2.)The steels that are used are very specialized. They are selected specifically for their use. Some are very hard, allowing amazing long edge holding ability.
3.) The knives we discuss around her are all hand made, but people that take their craft very seriously. Its a cross between an utility industry and artistic expression. Spend some times looking at the knives from the craftsmen on this board.
Mucho Bocho, North Carolina USA
I am one of the partial “imitators” of Japanese made knives and here is why I do it.
Japanese culture makes a special emphasis on efficiency, be it in sports, arts or trades. For instance, by selecting a profile in a knife that allows efficient cutting, by choosing a steel that gets very sharp and can be hardened to high RCs, by giving a knife a thin geometry (some makers) you get a knife that will cut very well. There are subtle differences among knives from different makers, but in general the consensus wold be that Japanese knives outperform European knives.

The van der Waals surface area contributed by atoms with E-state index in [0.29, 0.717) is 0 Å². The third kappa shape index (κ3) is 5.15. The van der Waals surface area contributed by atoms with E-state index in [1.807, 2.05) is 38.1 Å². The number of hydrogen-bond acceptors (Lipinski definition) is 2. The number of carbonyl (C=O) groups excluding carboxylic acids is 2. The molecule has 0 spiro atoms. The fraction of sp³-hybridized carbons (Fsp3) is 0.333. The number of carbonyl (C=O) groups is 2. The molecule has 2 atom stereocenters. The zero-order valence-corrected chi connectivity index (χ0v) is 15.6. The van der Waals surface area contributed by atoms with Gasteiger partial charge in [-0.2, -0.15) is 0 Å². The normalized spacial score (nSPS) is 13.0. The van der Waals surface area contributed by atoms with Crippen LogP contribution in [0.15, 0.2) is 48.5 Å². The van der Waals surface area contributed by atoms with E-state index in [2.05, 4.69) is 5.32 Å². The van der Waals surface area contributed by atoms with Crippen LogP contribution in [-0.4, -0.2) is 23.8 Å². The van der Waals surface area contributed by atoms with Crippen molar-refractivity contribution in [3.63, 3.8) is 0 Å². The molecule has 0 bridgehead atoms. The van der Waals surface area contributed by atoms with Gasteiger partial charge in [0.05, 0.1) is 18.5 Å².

Efficiency and performance is worth imitation, and building upon. I personally picked a few things from Japanese makers and few things from American makers. Zero from German or French makers.
Kitchen knives are like cars. A simple car with get you from point A to point B, but you can put a simple car on a race track. European makers can make whatever claims they like, but until their knives prove themselves, it’s all talk. When I look at some knives, I see how they are ground and know what they are capable of.
Note that many people on this forum are professional users and capable about evaluating a knife. So, many are Japanosentric for a good reason.
PS: Do I personally think that Japanese knives are best in the world, no. But they are worth imitating and build and improve upon.
Marko Tsourkan, New York USA
Thank you for your answer. I know “imitator” is a poor choice of words, i just did not know how to say ist in other words. It was in no way meant as an insult, i am sorry i you took it as such.